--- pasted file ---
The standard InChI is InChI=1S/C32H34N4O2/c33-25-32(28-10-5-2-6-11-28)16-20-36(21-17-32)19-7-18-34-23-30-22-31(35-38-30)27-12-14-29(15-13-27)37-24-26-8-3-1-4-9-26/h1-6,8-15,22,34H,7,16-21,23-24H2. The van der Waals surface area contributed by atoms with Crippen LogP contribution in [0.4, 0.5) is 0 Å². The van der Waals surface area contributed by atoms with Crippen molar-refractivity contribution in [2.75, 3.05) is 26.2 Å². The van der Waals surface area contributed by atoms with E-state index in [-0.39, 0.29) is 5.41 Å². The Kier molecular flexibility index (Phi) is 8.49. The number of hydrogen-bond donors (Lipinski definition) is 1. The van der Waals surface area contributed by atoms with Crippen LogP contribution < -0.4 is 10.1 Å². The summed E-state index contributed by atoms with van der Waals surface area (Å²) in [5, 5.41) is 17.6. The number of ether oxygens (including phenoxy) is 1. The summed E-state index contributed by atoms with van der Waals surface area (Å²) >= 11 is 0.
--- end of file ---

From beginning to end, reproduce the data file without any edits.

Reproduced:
The standard InChI is InChI=1S/C32H34N4O2/c33-25-32(28-10-5-2-6-11-28)16-20-36(21-17-32)19-7-18-34-23-30-22-31(35-38-30)27-12-14-29(15-13-27)37-24-26-8-3-1-4-9-26/h1-6,8-15,22,34H,7,16-21,23-24H2. The van der Waals surface area contributed by atoms with Crippen LogP contribution in [0.4, 0.5) is 0 Å². The van der Waals surface area contributed by atoms with Crippen molar-refractivity contribution in [2.75, 3.05) is 26.2 Å². The van der Waals surface area contributed by atoms with E-state index in [-0.39, 0.29) is 5.41 Å². The Kier molecular flexibility index (Phi) is 8.49. The number of hydrogen-bond donors (Lipinski definition) is 1. The van der Waals surface area contributed by atoms with Crippen LogP contribution < -0.4 is 10.1 Å². The summed E-state index contributed by atoms with van der Waals surface area (Å²) in [5, 5.41) is 17.6. The number of ether oxygens (including phenoxy) is 1. The summed E-state index contributed by atoms with van der Waals surface area (Å²) >= 11 is 0.